I was deeply saddened to learn that my former neighbor and friend Joe Garcia passed away last week. Joe and his family were special people whose story is worth sharing.
With Joe’s sudden death, I recall the time I first met Joe. I was just 6 years old when my family moved to Chatsworth and bought a home next door to the Garcias. The Garcia family was a lot like mine. Our families were both Catholic; we had seven children and they had five. Joe was always known to me as “Uncle Joe,” a term of endearment and respect. Uncle Joe was always available as a friend, mentor and tutor. He was accessible because, at the tender age of 19, he contracted polio, which broke him and left him with quadriplegia. I don’t know if Joe had the opportunity to get the polio vaccine, I only know he hadn’t.
Initially, Joe’s prognosis was grim when he typed a letter to his older brother, Clifford, using a stick placed in his mouth. Joe told his brother that he broke up with his girlfriend to avoid having her endure his eventual death. When Clifford and his wife Alyce read Joe’s letter, they couldn’t stop crying. Not wanting a family member to suffer alone, Clifford and Alyce decided to take Joe in. This was not an easy task, as they were a young couple with three small children. Joe and Alyce assumed full-time care of Joe, which entailed tending to all of his physical needs. Joe remarked years later that he never had a bed sore because of Alyce’s amazing care.
Due to his paralysis, Joe’s dreams of attending college and having a normal life were shattered. He would never have a family, wife, children, or an independent life. Despite his debilitating condition, Joe wanted to make a difference and repay Clifford and Alyce for their kindness. He began by taking college classes focusing on science and math, so he could help his nieces and nephews with their homework.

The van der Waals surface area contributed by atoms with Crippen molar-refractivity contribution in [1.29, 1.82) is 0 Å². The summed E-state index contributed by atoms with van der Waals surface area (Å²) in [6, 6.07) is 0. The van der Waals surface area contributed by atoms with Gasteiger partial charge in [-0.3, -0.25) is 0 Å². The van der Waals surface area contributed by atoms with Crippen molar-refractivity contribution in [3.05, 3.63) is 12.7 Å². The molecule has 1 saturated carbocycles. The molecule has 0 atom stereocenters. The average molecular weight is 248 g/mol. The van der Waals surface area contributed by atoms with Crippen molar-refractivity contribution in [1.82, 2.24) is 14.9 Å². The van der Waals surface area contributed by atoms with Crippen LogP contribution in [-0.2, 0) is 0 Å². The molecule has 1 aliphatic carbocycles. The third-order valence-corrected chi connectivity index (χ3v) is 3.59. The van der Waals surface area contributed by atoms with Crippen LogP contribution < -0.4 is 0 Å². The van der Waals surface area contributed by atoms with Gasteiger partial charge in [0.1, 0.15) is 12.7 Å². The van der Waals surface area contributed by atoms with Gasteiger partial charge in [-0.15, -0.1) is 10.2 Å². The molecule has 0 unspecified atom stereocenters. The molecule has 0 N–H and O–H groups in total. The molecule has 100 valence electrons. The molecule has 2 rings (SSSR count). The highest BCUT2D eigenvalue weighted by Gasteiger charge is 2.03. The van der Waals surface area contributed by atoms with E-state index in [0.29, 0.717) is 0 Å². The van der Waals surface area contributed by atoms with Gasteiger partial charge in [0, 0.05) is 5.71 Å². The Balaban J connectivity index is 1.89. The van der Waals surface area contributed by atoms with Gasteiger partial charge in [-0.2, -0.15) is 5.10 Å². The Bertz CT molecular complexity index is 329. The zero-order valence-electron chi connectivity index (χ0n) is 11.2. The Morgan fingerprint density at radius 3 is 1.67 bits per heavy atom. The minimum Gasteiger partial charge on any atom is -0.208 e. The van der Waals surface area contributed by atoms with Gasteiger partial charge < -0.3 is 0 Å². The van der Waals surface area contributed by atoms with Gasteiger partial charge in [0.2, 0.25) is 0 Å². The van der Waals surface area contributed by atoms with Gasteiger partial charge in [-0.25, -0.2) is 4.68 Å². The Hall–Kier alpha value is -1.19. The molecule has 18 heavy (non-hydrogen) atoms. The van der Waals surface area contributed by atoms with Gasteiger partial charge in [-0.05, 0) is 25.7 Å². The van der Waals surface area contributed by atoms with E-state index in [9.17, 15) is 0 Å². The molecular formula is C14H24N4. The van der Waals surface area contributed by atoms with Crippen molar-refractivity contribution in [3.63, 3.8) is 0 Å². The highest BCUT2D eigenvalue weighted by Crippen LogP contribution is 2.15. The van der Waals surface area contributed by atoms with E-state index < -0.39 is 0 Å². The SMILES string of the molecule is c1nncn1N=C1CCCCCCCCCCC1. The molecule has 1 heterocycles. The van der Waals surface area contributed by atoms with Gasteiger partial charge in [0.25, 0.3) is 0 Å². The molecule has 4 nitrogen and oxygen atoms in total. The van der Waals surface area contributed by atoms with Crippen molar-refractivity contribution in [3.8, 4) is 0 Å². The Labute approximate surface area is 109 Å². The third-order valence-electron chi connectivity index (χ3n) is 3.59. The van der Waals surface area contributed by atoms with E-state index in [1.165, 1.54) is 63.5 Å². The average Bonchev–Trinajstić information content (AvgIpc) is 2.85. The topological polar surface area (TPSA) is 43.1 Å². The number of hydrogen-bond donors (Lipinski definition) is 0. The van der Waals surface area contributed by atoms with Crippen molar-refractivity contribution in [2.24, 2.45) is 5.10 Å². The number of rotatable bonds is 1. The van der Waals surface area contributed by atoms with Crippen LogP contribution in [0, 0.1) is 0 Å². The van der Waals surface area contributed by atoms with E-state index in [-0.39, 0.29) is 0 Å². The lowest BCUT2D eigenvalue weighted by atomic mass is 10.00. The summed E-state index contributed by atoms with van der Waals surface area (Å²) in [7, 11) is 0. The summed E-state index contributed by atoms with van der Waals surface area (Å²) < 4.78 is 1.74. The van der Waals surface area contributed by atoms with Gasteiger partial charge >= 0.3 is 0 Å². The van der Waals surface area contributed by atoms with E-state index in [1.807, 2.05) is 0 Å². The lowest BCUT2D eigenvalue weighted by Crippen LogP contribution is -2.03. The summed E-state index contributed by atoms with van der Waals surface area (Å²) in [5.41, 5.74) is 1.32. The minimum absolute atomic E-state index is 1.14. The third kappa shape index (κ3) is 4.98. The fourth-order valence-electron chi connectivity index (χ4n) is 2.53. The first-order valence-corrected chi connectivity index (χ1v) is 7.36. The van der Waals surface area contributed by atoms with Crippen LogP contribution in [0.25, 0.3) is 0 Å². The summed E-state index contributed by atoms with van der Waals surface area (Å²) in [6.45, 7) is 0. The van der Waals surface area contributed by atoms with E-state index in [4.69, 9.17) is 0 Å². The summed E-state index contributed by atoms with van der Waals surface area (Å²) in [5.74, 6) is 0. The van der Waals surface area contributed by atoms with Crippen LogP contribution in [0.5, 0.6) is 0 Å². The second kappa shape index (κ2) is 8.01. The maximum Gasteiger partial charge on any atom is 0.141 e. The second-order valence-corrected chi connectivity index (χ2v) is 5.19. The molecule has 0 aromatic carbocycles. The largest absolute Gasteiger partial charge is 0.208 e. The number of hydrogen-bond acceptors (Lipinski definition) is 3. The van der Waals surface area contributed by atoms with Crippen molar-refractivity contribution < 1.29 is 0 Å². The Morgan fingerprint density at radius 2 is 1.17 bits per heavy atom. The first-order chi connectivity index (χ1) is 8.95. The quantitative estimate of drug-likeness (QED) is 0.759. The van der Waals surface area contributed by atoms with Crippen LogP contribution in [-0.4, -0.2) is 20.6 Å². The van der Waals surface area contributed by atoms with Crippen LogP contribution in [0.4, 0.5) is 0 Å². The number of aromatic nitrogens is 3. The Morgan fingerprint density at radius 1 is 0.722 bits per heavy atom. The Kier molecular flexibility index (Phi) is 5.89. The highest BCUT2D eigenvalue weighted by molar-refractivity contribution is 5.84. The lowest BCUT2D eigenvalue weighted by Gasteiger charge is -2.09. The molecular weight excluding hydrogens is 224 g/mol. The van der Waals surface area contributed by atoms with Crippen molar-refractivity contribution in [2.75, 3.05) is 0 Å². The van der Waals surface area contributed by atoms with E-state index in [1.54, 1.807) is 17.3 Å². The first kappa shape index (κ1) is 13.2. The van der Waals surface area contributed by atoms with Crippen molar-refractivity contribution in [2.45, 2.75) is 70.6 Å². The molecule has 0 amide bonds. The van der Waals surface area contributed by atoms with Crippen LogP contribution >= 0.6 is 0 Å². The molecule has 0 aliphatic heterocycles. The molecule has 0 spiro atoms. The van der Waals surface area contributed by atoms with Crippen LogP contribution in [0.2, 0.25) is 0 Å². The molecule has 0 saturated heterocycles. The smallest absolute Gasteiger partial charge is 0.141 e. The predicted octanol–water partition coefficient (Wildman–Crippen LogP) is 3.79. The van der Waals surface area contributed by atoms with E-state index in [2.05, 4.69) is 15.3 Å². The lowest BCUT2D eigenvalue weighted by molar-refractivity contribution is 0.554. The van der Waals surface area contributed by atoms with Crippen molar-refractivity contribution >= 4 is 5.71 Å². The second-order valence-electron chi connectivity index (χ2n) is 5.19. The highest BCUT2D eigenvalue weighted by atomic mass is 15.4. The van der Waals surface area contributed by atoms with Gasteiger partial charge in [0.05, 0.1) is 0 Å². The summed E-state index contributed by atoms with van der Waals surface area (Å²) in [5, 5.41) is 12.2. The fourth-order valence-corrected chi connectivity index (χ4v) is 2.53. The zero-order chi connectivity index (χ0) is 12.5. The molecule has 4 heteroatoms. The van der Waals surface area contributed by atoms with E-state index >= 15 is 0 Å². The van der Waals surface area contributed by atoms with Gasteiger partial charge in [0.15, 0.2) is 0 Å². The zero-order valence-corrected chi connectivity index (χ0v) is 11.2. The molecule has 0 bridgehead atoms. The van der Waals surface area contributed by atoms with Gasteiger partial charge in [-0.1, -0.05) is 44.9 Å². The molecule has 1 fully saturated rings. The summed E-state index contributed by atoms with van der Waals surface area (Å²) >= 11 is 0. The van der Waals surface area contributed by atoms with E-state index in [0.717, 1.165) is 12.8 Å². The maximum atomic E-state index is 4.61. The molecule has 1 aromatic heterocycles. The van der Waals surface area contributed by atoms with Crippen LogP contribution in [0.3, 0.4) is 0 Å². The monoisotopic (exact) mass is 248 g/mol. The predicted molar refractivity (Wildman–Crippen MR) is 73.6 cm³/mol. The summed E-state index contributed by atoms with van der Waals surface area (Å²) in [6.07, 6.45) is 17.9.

Although Joe originally planned to focus solely on tutoring his nieces and nephews, he eventually became a tutor and mentor to all of the neighborhood children. He was affectionately referred to as Uncle Joe. As a tutor, Uncle Joe was kind and patient, which made learning from him extremely enjoyable and rewarding. Although I can’t say I became a math whiz or scientist, I eventually became a nurse and caregiver to my own daughter with special needs. Joe prepared me for those endeavors.
Joe was the neighborhood watchman. When we saw Joe, we made sure to be on our best behavior, because we knew if we did anything bad Joe would rat us out to our parents. Joe was also a chess prodigy. My older sister, Mary, said he taught her the love of the game, and she learned chess moves she remembers to this day.
Joe never engaged in self-pity because he came to love life so much. When Joe wasn’t helping us, we were there to help him. We were always available when he wanted help to write letters or fetch items from the house.
When Joe turned 65, Alyce threw Joe a retirement party and was surprised to see that 250 people showed up. Friends and neighbors came from near and far, wanting to show Joe how much of an impact he had on their lives. Joe mentored many generations, for which we are all grateful. Thankfully, Joe lived almost 80 years due to the care of his amazing sister-in-law Alyce and the rest of the Garcia family.
Joe lived much longer than anyone ever expected of someone suffering from the same fate. Joe will be forever in my heart and will be missed by many. I know Joe will be remembered by many, because when I ordered flowers for the family, the local florist said he was so overwhelmed with orders for Joe that our order would have to be delayed.
As I reflect on Joe’s life, I feel compelled to remind others why vaccinations are so important. We can only imagine how Joe’s life might have been different had he only been vaccinated for polio, and how much more he could have achieved. Please remember to keep Joe in your thoughts when considering whether to get vaccinated — especially against something as terrible as COVID-19.
Teresa de Bree is a Valencia resident.